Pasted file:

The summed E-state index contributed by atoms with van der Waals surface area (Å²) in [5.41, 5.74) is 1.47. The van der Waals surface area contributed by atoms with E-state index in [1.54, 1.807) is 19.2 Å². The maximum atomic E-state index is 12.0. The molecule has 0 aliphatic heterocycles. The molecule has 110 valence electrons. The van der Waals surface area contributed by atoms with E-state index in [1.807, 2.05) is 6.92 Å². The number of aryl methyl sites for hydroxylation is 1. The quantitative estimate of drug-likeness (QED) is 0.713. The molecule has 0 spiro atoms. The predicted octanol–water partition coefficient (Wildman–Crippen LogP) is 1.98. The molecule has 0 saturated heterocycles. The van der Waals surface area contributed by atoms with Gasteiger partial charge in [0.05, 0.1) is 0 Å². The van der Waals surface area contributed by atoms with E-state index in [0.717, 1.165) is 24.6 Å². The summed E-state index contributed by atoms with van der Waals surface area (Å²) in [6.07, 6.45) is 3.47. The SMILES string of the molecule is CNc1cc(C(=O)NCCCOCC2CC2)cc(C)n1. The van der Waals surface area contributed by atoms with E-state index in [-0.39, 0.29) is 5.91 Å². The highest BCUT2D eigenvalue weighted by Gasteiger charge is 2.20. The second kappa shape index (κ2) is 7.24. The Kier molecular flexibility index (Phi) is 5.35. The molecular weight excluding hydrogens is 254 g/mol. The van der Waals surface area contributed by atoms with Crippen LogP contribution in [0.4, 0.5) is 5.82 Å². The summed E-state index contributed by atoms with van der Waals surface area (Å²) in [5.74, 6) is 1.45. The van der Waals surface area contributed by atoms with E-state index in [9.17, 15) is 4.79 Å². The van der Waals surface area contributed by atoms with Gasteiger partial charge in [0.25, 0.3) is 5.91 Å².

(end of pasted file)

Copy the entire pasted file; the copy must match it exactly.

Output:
The summed E-state index contributed by atoms with van der Waals surface area (Å²) in [5.41, 5.74) is 1.47. The van der Waals surface area contributed by atoms with E-state index in [1.54, 1.807) is 19.2 Å². The maximum atomic E-state index is 12.0. The molecule has 0 aliphatic heterocycles. The molecule has 110 valence electrons. The van der Waals surface area contributed by atoms with E-state index in [1.807, 2.05) is 6.92 Å². The number of aryl methyl sites for hydroxylation is 1. The quantitative estimate of drug-likeness (QED) is 0.713. The molecule has 0 spiro atoms. The predicted octanol–water partition coefficient (Wildman–Crippen LogP) is 1.98. The molecule has 0 saturated heterocycles. The van der Waals surface area contributed by atoms with Gasteiger partial charge in [0.05, 0.1) is 0 Å². The van der Waals surface area contributed by atoms with E-state index in [0.717, 1.165) is 24.6 Å². The summed E-state index contributed by atoms with van der Waals surface area (Å²) in [6.07, 6.45) is 3.47. The SMILES string of the molecule is CNc1cc(C(=O)NCCCOCC2CC2)cc(C)n1. The van der Waals surface area contributed by atoms with E-state index in [-0.39, 0.29) is 5.91 Å². The highest BCUT2D eigenvalue weighted by Gasteiger charge is 2.20. The second kappa shape index (κ2) is 7.24. The Kier molecular flexibility index (Phi) is 5.35. The molecular weight excluding hydrogens is 254 g/mol. The van der Waals surface area contributed by atoms with Crippen LogP contribution in [0.4, 0.5) is 5.82 Å². The summed E-state index contributed by atoms with van der Waals surface area (Å²) in [5.74, 6) is 1.45. The van der Waals surface area contributed by atoms with E-state index in [9.17, 15) is 4.79 Å². The van der Waals surface area contributed by atoms with Gasteiger partial charge in [0.25, 0.3) is 5.91 Å².